Copyright 2015 NPR. To see more, visit http://www.npr.org/.

Soccer fans are replacing their favorite club jerseys for national colors as the best female players in the world prepare to face off in Canada for World Cup 2015, which starts on June 6.

The American Outlaws, considered the biggest U.S. national soccer fan association, has already been rocking red, white and blue to cheer on the women's national team.

Only a small number of Boy Scouts make Eagle Scout.

The feat is even harder when you come from inner-city poverty.

Yet for 27 years, Romy Vasquez has successfully encouraged boys from South Central Los Angeles to become Scouts, and he has seen more than a dozen members of Troop 780 go on to reach scouting's highest rank.

His pitch: You want to be in a gang? Scouting is the biggest gang in the world.

"It's global," he tells the Scouts. "We got some in Japan, China, Israel, all over. So guess what? You belong to BSA!"

Just outside Pittsburgh is the tiny borough of Braddock, Pa., best known as the birthplace of Andrew Carnegie's first steel mill. Today, it's something of a poster child for rust belt revitalization, a place where artists can buy property for pennies and even construct outdoor pizza ovens using the bricks from abandoned or demolished buildings.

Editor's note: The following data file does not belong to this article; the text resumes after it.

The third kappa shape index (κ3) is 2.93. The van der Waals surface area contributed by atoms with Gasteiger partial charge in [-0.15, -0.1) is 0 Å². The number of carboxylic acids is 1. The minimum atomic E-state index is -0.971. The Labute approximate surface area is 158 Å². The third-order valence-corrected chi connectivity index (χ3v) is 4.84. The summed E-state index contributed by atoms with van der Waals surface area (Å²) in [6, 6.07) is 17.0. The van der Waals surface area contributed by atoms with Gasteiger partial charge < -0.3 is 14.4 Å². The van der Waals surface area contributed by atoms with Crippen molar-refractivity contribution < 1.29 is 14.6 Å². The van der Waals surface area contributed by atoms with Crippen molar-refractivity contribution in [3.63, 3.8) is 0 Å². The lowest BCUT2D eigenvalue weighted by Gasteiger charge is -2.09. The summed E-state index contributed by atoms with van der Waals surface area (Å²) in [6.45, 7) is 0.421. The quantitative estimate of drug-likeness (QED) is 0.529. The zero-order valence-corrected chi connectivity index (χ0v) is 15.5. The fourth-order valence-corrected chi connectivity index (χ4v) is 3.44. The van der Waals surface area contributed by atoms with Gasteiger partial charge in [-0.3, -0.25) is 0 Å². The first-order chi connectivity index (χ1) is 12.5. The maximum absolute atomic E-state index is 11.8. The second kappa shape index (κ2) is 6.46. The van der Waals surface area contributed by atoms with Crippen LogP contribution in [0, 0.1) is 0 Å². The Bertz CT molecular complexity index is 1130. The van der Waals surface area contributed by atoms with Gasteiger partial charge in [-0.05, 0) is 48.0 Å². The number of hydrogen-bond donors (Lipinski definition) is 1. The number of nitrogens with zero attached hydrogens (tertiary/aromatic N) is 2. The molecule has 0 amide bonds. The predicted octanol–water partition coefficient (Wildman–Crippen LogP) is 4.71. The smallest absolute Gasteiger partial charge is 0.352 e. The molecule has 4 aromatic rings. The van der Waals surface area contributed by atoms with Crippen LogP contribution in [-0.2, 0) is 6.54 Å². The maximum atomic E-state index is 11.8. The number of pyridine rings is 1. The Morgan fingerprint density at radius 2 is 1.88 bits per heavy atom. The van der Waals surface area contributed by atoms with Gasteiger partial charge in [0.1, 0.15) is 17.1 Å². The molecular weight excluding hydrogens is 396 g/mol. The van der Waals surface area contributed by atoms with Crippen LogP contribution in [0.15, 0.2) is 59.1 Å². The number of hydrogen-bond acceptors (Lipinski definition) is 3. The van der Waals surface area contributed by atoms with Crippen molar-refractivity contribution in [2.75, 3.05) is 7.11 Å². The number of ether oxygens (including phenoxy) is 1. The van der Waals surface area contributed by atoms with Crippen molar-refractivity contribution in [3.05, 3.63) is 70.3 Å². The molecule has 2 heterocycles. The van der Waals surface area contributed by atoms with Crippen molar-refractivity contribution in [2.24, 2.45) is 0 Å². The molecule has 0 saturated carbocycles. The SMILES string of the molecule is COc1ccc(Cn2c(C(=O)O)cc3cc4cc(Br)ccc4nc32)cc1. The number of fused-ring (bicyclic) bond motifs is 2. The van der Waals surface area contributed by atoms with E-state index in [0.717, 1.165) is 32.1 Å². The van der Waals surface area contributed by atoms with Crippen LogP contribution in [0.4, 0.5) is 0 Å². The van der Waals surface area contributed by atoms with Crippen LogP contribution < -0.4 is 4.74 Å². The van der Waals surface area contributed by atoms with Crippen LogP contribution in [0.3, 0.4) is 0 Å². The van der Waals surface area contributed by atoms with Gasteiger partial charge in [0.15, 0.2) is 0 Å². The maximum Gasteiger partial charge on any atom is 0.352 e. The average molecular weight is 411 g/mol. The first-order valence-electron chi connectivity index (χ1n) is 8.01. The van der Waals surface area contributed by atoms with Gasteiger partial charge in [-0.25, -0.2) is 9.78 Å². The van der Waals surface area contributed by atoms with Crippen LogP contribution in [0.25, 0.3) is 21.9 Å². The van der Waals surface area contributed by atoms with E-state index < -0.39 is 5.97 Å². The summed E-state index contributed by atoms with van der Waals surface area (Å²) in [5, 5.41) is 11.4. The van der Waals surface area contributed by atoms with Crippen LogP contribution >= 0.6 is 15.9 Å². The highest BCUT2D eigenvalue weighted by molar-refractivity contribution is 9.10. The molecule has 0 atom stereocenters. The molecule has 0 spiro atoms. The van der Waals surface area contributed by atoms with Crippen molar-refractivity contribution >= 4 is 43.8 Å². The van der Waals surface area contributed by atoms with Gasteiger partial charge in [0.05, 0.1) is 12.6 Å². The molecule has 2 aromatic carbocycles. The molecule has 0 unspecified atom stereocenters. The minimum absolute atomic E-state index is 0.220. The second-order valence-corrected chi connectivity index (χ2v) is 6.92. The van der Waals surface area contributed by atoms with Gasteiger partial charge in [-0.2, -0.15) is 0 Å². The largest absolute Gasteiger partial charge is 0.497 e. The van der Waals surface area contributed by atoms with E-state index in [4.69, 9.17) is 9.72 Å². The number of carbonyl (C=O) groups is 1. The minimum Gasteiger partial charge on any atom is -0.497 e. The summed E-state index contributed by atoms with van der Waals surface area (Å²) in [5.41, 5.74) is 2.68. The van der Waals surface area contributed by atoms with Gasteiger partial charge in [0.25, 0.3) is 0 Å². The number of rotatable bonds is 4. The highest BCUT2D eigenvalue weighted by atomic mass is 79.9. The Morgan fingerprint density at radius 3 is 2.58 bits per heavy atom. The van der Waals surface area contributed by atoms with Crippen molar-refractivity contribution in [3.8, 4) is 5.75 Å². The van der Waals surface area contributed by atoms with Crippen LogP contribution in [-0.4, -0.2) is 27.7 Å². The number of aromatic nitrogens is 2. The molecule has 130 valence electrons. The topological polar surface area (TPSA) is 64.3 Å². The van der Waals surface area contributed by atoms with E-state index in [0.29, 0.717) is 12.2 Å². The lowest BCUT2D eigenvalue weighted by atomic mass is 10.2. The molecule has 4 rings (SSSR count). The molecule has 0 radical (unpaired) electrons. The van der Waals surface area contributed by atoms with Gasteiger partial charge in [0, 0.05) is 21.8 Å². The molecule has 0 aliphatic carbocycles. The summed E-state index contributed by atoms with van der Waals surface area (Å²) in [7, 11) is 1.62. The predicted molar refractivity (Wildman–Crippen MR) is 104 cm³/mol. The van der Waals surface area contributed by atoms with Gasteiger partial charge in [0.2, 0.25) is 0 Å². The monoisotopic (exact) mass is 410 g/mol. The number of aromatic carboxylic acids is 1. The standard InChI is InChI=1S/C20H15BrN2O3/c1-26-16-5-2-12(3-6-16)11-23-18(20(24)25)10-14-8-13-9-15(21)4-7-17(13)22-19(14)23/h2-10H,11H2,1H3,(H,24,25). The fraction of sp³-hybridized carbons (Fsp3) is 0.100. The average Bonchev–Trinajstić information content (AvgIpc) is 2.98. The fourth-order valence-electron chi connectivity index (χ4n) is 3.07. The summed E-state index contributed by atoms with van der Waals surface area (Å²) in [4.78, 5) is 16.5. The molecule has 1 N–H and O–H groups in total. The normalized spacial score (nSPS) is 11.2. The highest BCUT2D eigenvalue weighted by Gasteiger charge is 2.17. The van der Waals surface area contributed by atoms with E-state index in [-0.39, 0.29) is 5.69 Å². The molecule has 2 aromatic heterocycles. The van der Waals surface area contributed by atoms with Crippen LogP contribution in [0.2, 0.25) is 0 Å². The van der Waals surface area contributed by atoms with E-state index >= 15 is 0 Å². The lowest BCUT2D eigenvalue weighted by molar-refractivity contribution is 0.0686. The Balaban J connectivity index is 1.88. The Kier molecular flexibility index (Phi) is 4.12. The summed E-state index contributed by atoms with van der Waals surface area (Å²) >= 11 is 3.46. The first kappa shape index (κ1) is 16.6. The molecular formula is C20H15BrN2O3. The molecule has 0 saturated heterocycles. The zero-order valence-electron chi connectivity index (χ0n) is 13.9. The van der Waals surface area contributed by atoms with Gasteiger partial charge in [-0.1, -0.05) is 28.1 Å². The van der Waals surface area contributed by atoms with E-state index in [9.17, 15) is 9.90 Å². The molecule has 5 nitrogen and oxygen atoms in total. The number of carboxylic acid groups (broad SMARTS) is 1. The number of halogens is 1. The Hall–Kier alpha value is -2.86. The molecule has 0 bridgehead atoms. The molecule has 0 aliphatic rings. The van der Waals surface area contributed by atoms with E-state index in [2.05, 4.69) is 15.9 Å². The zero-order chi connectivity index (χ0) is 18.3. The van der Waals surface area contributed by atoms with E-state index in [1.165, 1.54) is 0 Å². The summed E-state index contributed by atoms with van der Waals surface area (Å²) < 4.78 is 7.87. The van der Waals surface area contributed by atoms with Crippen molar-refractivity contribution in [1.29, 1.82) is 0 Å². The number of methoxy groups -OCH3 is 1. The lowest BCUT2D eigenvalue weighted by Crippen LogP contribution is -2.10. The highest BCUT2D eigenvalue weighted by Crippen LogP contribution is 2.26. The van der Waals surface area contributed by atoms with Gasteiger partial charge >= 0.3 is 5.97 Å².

Editor's note: Code Switch reporter Shereen Marisol Meraji spent Wednesday with a West Baltimore principal charged with a huge task: helping her middle and high school students, who are overwhelmingly poor and black, make sense of what's happening in Baltimore right now.

Right now, high school seniors across the country are trying hard not to think about what is — or isn't — coming in the mail.

They're anxiously awaiting acceptance letters (or the opposite) from their top-choice colleges and universities. But this story isn't about them. It's about a big group of seniors who could get into great schools but don't apply: high-achieving students from low-income families who live outside of America's big cities.